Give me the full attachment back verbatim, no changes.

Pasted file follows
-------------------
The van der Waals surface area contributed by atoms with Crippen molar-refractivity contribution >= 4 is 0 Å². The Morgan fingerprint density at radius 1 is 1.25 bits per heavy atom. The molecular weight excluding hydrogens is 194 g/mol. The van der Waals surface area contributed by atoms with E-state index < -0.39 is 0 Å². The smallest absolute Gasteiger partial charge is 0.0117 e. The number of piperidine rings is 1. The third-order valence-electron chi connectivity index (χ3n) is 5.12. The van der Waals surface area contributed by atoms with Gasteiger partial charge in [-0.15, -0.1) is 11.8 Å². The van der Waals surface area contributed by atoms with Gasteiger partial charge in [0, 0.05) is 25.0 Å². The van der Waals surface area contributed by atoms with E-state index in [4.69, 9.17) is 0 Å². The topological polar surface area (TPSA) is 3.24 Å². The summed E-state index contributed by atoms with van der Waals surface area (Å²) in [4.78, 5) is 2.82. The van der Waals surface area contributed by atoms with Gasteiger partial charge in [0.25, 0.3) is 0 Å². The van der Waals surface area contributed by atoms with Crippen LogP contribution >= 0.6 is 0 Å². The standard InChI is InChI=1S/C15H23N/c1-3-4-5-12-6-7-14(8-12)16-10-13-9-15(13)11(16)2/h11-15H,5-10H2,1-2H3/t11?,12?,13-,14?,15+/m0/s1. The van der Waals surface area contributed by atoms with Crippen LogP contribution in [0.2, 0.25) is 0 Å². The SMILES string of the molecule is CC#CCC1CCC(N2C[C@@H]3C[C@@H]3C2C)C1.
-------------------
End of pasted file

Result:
The van der Waals surface area contributed by atoms with Crippen molar-refractivity contribution >= 4 is 0 Å². The Morgan fingerprint density at radius 1 is 1.25 bits per heavy atom. The molecular weight excluding hydrogens is 194 g/mol. The van der Waals surface area contributed by atoms with E-state index < -0.39 is 0 Å². The smallest absolute Gasteiger partial charge is 0.0117 e. The number of piperidine rings is 1. The third-order valence-electron chi connectivity index (χ3n) is 5.12. The van der Waals surface area contributed by atoms with Gasteiger partial charge in [-0.15, -0.1) is 11.8 Å². The van der Waals surface area contributed by atoms with Gasteiger partial charge in [0, 0.05) is 25.0 Å². The van der Waals surface area contributed by atoms with E-state index in [4.69, 9.17) is 0 Å². The topological polar surface area (TPSA) is 3.24 Å². The summed E-state index contributed by atoms with van der Waals surface area (Å²) in [4.78, 5) is 2.82. The van der Waals surface area contributed by atoms with Gasteiger partial charge in [0.25, 0.3) is 0 Å². The van der Waals surface area contributed by atoms with Crippen LogP contribution >= 0.6 is 0 Å². The standard InChI is InChI=1S/C15H23N/c1-3-4-5-12-6-7-14(8-12)16-10-13-9-15(13)11(16)2/h11-15H,5-10H2,1-2H3/t11?,12?,13-,14?,15+/m0/s1. The van der Waals surface area contributed by atoms with Crippen LogP contribution in [0.2, 0.25) is 0 Å². The SMILES string of the molecule is CC#CCC1CCC(N2C[C@@H]3C[C@@H]3C2C)C1.